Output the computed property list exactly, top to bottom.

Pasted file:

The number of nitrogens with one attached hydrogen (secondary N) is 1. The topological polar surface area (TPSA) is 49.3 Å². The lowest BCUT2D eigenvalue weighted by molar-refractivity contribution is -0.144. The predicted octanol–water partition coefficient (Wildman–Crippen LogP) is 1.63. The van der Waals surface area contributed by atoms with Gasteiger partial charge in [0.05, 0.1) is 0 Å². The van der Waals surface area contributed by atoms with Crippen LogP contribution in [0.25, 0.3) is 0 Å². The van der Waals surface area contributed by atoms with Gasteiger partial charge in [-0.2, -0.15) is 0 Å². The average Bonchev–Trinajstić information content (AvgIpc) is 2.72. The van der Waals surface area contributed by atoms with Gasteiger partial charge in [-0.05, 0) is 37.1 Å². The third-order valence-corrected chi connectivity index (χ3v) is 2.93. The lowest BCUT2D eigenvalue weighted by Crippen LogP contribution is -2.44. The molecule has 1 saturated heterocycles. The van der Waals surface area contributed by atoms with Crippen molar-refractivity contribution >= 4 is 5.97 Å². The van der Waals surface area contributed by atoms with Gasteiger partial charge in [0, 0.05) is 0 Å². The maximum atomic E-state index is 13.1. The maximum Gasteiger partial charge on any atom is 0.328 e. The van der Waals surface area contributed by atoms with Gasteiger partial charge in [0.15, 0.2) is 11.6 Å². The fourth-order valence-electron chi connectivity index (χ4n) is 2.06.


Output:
The number of nitrogens with one attached hydrogen (secondary N) is 1. The topological polar surface area (TPSA) is 49.3 Å². The lowest BCUT2D eigenvalue weighted by molar-refractivity contribution is -0.144. The predicted octanol–water partition coefficient (Wildman–Crippen LogP) is 1.63. The van der Waals surface area contributed by atoms with Gasteiger partial charge in [0.05, 0.1) is 0 Å². The van der Waals surface area contributed by atoms with Crippen LogP contribution in [0.25, 0.3) is 0 Å². The van der Waals surface area contributed by atoms with Gasteiger partial charge in [-0.2, -0.15) is 0 Å². The average Bonchev–Trinajstić information content (AvgIpc) is 2.72. The van der Waals surface area contributed by atoms with Gasteiger partial charge in [-0.05, 0) is 37.1 Å². The third-order valence-corrected chi connectivity index (χ3v) is 2.93. The lowest BCUT2D eigenvalue weighted by Crippen LogP contribution is -2.44. The molecule has 1 saturated heterocycles. The van der Waals surface area contributed by atoms with Crippen molar-refractivity contribution >= 4 is 5.97 Å². The van der Waals surface area contributed by atoms with Gasteiger partial charge in [0, 0.05) is 0 Å². The maximum atomic E-state index is 13.1. The maximum Gasteiger partial charge on any atom is 0.328 e. The van der Waals surface area contributed by atoms with Gasteiger partial charge in [0.15, 0.2) is 11.6 Å². The fourth-order valence-electron chi connectivity index (χ4n) is 2.06.